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What’s happening in Crystal Beach?

Canada is 150 years old this year. With our neighbor, we share a border and natural resources including the Great Lakes. Along Lake Erie in south coast Ontario, there are beautiful beaches popular with both Canadians and Americans. With an enhanced license or passport, you can cross the Peace Bridge to explore the area and see how it is changing while preserving its natural beauty and unhurried pace.

Most baby-boomers like to reminisce about childhood trips to Crystal Beach amusement park. Buffalo area businesses and communities promoted the park by providing buses and selling tickets, which were free when you produced A’s on your report card. Ships ferried people over the lake to the pier that still stands in the bay. In 1989, the 101 year old amusement park closed yet the park lives on in its famous suckers, loganberry drink, and vivid memories of rides including the Comet roller coaster, the eclectic Magic Carpet as well as the slightly spooky Laff in the Dark.

If you were to cross the border and head west along the shore today, you would find Crystal Beach Yacht and Tennis Club where the amusement park once stood. These residences house both year round and seasonal dwellers. Next door to the club, there is still a public sandy beach that attracts thousands of visitors each summer from the United States and Canada, including the rapidly growing Toronto area.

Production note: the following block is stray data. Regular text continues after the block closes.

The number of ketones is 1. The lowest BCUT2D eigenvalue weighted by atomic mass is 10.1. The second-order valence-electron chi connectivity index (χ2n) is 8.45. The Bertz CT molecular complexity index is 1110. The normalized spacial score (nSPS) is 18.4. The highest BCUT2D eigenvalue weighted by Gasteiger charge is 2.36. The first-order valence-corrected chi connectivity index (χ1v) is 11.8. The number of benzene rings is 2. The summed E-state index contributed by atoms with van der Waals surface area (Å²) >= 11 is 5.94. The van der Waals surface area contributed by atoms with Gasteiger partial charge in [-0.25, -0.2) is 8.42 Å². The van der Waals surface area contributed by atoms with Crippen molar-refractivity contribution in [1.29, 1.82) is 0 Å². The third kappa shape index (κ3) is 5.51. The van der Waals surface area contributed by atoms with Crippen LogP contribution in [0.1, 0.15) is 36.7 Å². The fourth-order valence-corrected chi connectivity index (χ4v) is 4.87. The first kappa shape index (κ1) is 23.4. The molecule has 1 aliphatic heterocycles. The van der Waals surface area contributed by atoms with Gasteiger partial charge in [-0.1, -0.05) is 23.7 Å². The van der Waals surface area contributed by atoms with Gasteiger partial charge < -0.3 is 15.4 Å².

In addition to the beach, there are restaurants, clothing stores, a yoga studio and spa in the buildings on Derby Street where food concessions for amusement park goers once stood. A business on that row, Yoga Joy, serves people seeking rejuvenation. According to owner, teacher and reflexologist, Joyce Senese, “If you create a sanctuary, people will come” and they do; classes in the yoga studio fill up daily. Joyce strives to make yoga accessible to all who want it with beach yoga and donation only classes. Check her website for a list of classes and arrive early if you want to ensure a spot.

Next door to Crystal Beach is Ridgeway, a quaint town with a walkable Main Street, called Ridge Road. Along the street, there is the Brimstone brewery in a former church with a farm to table menu, large outdoor seating area and sandbox for the children. There is also the Kitchen sandwich shop with excellent bread and salads and other restaurants worth checking out.

Thursdays evenings in the waterfront park, they have the “Supper Market” where you can choose from several food trucks and beverage stations. There is a band stand with live music and the Buffalo skyline in the background. In the mood of the beach and yoga for that matter, it is relaxing. The crowds are friendly and not too big, parking is accessible and it’s not far for border town Buffalonians to make an outing to celebrate Canada’s big birthday and summertime.

Written by Judith Frizlen

Judith Frizlen

Judith Frizlen is the founder of the Rose Garden Early Childhood Center and author of Words for Parents, Words for Teachers and Caregivers and Unpacking Guilt, a Mother's Journey to Freedom. Books and blogposts are on her website at She is a fan of early childhood, urban architecture and the revitalization of Buffalo.

View All Articles by Judith Frizlen
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